The Division Bench noted that the power of the OMCs, under the earlier MDGs, was subject matter of challenge in several writ petitions in various High Courts, including this Court and was upheld, holding that OMCs have the power and jurisdiction to issue MDGs, to regulate the ROs and that the RO Dealers are bound by these Guidelines. 

By providing for higher wages, on one hand, it was ensured that the employees are motivated to work and consequently quality service shall be provided to the customers and on the other hand due care was taken that the Dealers do not feel the pressure or burden of the rise in wages, added the Bench. 

The High Court found that merit in the stand of the Appellants that the Dealers are adequately compensated by raise in their margins, which includes element of salaries and wages, payable to the employees, which element was calculated on the basis of weighted average of Minimum Wages notified by the States/UTs, based on latest available State Government Notifications. 

The Dealers accepted the revision in the Dealers’ margin without any demur and as rightly contended by the Appellants, cannot now object to the enhanced wages, which have been duly factored in the margins, added the Court.  

The High Court therefore, drew conclusions as mentioned below: 

1. State can impose reasonable conditions/restrictions in freedom of contract and trade and Courts are duty bound to affirm and adopt principles of interpretation which will further and not hinder the goals set out in the Directive Principles of State Policy.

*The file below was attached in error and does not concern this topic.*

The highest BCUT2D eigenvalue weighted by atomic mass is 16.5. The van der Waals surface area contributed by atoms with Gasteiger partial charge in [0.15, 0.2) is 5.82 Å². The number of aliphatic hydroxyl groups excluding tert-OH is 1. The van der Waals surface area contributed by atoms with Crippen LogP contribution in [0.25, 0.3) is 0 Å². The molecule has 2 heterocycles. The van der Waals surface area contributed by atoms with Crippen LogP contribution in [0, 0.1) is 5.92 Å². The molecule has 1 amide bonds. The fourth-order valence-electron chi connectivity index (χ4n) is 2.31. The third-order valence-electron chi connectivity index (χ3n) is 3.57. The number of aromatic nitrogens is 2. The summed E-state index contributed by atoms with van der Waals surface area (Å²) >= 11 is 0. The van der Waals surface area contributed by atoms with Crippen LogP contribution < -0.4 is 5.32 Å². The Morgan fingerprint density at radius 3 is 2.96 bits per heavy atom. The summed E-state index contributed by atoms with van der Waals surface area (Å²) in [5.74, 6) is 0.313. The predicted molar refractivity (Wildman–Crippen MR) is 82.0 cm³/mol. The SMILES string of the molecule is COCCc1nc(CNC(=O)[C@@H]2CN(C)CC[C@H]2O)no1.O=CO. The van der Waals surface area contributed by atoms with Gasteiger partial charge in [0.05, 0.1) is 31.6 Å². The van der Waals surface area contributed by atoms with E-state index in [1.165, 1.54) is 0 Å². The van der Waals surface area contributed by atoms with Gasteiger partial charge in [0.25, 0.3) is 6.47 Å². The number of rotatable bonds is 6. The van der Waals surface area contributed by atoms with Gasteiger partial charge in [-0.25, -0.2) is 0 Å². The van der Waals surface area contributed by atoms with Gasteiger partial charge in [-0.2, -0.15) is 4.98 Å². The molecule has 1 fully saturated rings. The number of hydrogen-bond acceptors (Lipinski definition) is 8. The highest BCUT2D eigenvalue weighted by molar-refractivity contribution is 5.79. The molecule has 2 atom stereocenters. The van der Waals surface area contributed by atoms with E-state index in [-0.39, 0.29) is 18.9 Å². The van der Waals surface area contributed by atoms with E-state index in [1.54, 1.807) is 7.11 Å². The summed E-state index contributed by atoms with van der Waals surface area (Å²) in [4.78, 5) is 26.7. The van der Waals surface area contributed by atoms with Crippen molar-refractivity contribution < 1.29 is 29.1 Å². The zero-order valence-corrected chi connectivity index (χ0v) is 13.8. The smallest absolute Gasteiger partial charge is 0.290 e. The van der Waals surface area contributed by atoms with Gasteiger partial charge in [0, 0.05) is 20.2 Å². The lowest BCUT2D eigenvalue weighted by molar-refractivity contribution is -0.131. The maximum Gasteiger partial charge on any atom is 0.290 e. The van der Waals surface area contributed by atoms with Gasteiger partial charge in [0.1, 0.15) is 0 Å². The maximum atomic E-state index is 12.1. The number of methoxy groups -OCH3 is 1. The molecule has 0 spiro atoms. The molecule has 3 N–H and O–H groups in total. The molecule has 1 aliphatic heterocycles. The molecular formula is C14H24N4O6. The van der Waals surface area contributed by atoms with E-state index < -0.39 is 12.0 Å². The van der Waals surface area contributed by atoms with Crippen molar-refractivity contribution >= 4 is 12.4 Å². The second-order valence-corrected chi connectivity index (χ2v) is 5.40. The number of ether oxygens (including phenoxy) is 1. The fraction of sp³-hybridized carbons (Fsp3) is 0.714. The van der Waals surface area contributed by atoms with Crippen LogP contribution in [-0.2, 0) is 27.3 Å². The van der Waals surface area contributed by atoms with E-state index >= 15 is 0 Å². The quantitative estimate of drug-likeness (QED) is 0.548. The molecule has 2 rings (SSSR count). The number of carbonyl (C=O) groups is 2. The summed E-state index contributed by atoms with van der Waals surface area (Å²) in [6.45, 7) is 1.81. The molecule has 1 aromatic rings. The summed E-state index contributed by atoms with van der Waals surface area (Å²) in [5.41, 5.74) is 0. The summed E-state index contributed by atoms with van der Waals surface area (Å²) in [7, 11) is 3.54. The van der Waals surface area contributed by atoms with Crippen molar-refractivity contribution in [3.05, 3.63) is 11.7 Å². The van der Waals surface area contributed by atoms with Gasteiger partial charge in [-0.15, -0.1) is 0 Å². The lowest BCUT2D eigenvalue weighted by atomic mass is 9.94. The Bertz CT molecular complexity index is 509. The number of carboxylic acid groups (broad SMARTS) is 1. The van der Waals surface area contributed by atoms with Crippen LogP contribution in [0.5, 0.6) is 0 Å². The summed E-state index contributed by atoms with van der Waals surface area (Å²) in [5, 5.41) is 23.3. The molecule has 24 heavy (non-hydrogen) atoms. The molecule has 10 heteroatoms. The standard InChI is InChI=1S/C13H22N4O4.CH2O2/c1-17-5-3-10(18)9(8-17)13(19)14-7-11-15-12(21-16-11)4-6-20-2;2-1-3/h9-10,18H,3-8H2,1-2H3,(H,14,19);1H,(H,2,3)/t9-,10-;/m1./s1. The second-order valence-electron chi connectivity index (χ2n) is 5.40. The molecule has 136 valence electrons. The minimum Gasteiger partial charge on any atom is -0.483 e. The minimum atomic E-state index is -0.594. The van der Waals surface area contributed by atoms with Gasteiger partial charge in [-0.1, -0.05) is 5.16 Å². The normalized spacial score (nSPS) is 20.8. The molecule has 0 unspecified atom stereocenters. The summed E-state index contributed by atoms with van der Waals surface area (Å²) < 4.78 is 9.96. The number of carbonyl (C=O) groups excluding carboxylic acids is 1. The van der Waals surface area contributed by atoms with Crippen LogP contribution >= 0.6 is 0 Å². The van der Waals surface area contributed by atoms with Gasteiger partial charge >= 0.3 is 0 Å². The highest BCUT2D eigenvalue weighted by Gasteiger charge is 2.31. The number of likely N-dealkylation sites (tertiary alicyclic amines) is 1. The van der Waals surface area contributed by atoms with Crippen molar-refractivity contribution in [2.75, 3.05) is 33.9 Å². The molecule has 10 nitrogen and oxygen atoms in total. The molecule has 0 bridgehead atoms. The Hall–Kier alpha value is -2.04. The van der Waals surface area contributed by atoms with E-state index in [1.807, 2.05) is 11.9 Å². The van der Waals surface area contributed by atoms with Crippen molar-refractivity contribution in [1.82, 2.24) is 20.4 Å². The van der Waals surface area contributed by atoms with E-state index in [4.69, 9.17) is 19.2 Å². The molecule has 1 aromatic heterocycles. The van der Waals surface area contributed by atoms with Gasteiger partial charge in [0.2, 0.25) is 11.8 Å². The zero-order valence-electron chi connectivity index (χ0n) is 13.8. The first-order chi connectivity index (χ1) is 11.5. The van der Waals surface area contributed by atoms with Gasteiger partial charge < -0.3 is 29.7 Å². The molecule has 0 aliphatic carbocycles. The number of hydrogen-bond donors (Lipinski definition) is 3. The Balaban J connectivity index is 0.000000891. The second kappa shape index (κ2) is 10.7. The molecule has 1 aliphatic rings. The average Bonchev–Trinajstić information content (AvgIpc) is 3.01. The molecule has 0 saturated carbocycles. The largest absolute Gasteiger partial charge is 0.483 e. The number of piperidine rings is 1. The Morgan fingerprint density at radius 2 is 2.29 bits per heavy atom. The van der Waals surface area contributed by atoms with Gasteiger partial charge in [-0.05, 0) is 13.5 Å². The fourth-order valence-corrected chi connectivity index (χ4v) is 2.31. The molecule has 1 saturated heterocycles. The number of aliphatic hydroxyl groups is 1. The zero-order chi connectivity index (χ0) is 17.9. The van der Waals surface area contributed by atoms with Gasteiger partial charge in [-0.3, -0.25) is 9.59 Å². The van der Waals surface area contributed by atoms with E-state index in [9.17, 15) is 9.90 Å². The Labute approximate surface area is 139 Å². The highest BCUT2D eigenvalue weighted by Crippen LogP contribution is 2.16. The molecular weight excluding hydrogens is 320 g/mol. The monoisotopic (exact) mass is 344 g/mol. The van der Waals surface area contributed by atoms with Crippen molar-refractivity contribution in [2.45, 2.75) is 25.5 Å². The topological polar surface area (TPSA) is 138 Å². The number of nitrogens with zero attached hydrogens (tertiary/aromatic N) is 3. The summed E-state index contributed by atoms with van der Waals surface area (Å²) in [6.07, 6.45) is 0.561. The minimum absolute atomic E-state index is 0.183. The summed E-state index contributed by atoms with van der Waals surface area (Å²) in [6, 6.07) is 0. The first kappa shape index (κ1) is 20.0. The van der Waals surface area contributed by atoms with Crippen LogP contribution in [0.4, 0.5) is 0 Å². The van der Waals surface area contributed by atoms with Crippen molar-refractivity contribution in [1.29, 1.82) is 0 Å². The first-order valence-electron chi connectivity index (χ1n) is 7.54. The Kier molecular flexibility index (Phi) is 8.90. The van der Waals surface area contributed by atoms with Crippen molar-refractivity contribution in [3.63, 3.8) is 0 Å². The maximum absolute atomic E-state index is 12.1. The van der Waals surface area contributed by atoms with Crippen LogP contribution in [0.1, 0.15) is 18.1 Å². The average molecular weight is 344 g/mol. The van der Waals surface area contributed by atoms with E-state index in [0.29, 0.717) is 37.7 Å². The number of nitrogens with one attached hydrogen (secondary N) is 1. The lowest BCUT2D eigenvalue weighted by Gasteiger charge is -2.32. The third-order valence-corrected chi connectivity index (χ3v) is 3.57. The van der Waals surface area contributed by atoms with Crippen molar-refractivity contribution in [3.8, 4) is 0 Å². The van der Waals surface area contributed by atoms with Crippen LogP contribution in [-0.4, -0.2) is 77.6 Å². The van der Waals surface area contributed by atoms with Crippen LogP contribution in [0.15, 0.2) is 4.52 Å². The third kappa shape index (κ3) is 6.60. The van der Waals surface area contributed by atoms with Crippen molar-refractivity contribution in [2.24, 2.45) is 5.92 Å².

2. Article 43 of the Constitution mandates that the State should endeavour to secure by a suitable Legislations or economic organization or in any other way, to all workers, a living wage and fixing of the minimum wage is the first step in that direction. 

3. MDG is a Guideline issued by the OMCs, Instrumentalities of the State to regulate the R.O. Dealers and the direction to pay higher wages is thus a step in the right direction of taking forward the mandate of Article 43 of the Constitution of India.

4. OMC’s, being the Instrumentalities of State and having control over monopolistic goods such as oil, which they sell to general public, through R.O. Dealers, are under a Constitutional obligation to ensure a “living wage” for the workers employed by the R.O Dealers. 

5. The nature of the amendment directing payment of higher wages is for the welfare of the employees of the ROs. It would not be wrong to hold that if the Dealers do not disburse the higher wages after having received higher margins, it would amount to “Unjust Enrichment” on the part of the Dealers.

However, the High Court added a caveat, that while there are no timelines stipulated in the MDGs, yet the OMCs should not delay the process of recalibration and re-stamping and steps must be taken to ensure that as soon as the sale is suspended in a given RO, the next process must start as one cannot overlook the fact that prolonged suspension of sales would not only affect the business of the RO Dealers but would also have a deleterious effect on the consumers.